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“Bite-Size Bits of Local, National, and Global History”
Zanesville in Muskingum County, Ohio — The American Midwest (Great Lakes)
 

Nelson T. Gant House

The Historic National Road in Ohio

 
 
Nelson T. Gant House Marker image. Click for full size.
By Charles T. Harrell, June 23, 2011
1. Nelson T. Gant House Marker
Inscription. Nelson Talbot Gant was freed from slavery by the last will and testament of his owner, John Nixon, September of 1845 in Loudoun County, Virginia. However, Gant’s wife, Maria, was a slave to Jane Russell of Leesburg, Virginia. According to Virginia law at the time, he was required to leave the state no more than a year after being freed. Reluctantly, he left in October of 1846 promising to return for her. Gant traveled to Zanesville, where many of the former Nixon slaves had taken residence. He became acquainted with and enlisted the help of abolitionists and agents of the Underground Railroad in Zanesville and Putam, a decidedly anti-slavery community across the Muskingum River from Zanesville.

In November, Gant returned to Virginia and made another attempt to buy his wife. His offer was refused. With no alternatives, he and Maria simply left. Gant and his wife were caught in Washington, D.C. and put in jail. A month later they were taken to Virginia where Maria was returned to her owner and Nelson remained in jail.

On December 12, 1846, Gant was put on trial for stealing his wife. He was acquitted of the charges since a wife could not be compelled to testify against her husband. Two months later, enough money had been collected from friends in Ohio and Virginia to buy Maria’s freedom.

In June 1850, Nelson, Maria, and

Nelson T. Gant House image. Click for full size.
By Charles T. Harrell, June 23, 2011
2. Nelson T. Gant House
Above is a view of the Gant homestead as it probably appeared in the late 19th century.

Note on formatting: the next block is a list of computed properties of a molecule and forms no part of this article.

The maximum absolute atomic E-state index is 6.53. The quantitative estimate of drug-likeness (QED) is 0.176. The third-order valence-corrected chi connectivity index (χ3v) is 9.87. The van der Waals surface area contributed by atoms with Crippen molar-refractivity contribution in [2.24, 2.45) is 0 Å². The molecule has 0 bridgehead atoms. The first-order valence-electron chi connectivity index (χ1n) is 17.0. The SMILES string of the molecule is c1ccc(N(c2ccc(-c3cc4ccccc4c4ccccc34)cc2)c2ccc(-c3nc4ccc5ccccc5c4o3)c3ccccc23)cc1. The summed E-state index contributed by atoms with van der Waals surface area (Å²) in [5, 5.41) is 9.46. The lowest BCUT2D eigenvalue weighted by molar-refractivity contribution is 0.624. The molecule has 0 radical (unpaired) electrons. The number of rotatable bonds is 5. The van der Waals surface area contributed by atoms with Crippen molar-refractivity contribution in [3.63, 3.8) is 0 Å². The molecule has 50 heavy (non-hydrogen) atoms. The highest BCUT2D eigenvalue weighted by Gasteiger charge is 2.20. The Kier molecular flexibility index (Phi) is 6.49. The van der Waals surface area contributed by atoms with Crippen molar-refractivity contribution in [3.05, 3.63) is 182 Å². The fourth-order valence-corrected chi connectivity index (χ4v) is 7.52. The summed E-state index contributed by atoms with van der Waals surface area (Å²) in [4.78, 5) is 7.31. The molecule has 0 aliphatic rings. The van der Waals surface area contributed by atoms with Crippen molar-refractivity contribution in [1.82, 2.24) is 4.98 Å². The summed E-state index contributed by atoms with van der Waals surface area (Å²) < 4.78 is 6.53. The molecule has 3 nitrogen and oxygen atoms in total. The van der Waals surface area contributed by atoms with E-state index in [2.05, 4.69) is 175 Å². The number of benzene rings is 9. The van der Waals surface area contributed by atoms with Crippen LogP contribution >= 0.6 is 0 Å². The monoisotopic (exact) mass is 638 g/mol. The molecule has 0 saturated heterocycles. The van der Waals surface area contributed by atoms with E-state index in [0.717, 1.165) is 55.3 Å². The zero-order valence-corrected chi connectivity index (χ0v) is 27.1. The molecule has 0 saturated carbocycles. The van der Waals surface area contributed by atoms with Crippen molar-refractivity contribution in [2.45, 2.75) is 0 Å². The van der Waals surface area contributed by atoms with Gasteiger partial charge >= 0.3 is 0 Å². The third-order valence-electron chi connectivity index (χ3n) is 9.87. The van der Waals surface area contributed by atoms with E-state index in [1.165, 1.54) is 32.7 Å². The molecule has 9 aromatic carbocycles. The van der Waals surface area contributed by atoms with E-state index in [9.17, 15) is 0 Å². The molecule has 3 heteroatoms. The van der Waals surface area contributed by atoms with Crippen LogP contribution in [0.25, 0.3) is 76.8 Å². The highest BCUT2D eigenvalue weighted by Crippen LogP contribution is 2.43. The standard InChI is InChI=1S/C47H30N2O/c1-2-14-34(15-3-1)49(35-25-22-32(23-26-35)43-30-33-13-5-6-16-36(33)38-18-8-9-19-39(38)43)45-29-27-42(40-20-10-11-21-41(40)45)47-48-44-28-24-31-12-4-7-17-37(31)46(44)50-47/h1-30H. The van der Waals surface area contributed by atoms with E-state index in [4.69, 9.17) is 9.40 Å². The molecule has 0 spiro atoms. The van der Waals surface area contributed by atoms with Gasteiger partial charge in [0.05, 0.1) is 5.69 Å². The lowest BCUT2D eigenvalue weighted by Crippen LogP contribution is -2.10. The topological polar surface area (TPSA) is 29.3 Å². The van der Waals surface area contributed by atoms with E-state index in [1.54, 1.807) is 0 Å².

their one-year old daughter returned to Zanesville. Nelson purchased land for a home and farm along the National Road and made a very successful living growing and selling specialty vegetables.

The Road That Helped Build The Nation. An All American Road—National Scenic Byway
 
Erected by Presented by the Ohio National Road Association, Inc.
 
Marker series. This marker is included in the The Historic National Road marker series.
 
Location. 39° 56.722′ N, 82° 1.858′ W. Marker is in Zanesville, Ohio, in Muskingum County. Marker is on West Pike (U.S. 40), on the right when traveling west. Touch for map. Marker is at or near this postal address: 1845 West Pike, Zanesville OH 43701, United States of America.
 
Other nearby markers. At least 8 other markers are within one mile of this marker, measured as the crow flies. A different marker also named Nelson T. Gant House (here, next to this marker); Y-Bridge (approx. 0.9 miles away); a different marker also named Y-Bridge (approx. 0.9 miles away but has been reported missing); a different marker also named Y-Bridge (approx. one mile away); a different marker also named Y-Bridge (approx. one mile

Nelson T. Gant House House in 2011 image. Click for full size.
By Charles T. Harrell, June 23, 2011
3. Nelson T. Gant House House in 2011
away); Muskingum County Medal of Honor Memorial (approx. 1.1 miles away); Muskingum County Vietnam War Memorial (approx. 1.1 miles away); The Bicentennial Legacy Monument (approx. 1.1 miles away). Touch for a list and map of all markers in Zanesville.
 
Also see . . .  Nelson T. Gant - Ohio History Central. (Submitted on July 4, 2011, by Bill Pfingsten of Bel Air, Maryland.)
 
Categories. Abolition & Underground RRAfrican AmericansRoads & Vehicles
 
Nelson Gant image. Click for full size.
By Charles T. Harrell, June 23, 2011
4. Nelson Gant
Nelson T. Gant died in 1905 at age 84. The Zanesville Daily News reported his remarkable life story and concluded that he was “probably the wealthiest colored citizen in Ohio…possessing a fortune estimated a several hundred thousand dollars.”
Contraband image. Click for full size.
By Charles T. Harrell, June 230/2011
5. Contraband
Pictured above is a group of “contraband” along the National Road taken during the Civil War. The term was used to describe slaves held by Union forces. While not full freedom, it was often considered a step in that direction.
 
 
Credits. This page was last revised on June 16, 2016. This page originally submitted on June 30, 2011, by Charles T. Harrell of Woodford, Virginia. This page has been viewed 832 times since then and 61 times this year. Photos:   1, 2, 3. submitted on June 30, 2011, by Charles T. Harrell of Woodford, Virginia.   4, 5. submitted on July 1, 2011, by Charles T. Harrell of Woodford, Virginia. • Bill Pfingsten was the editor who published this page.
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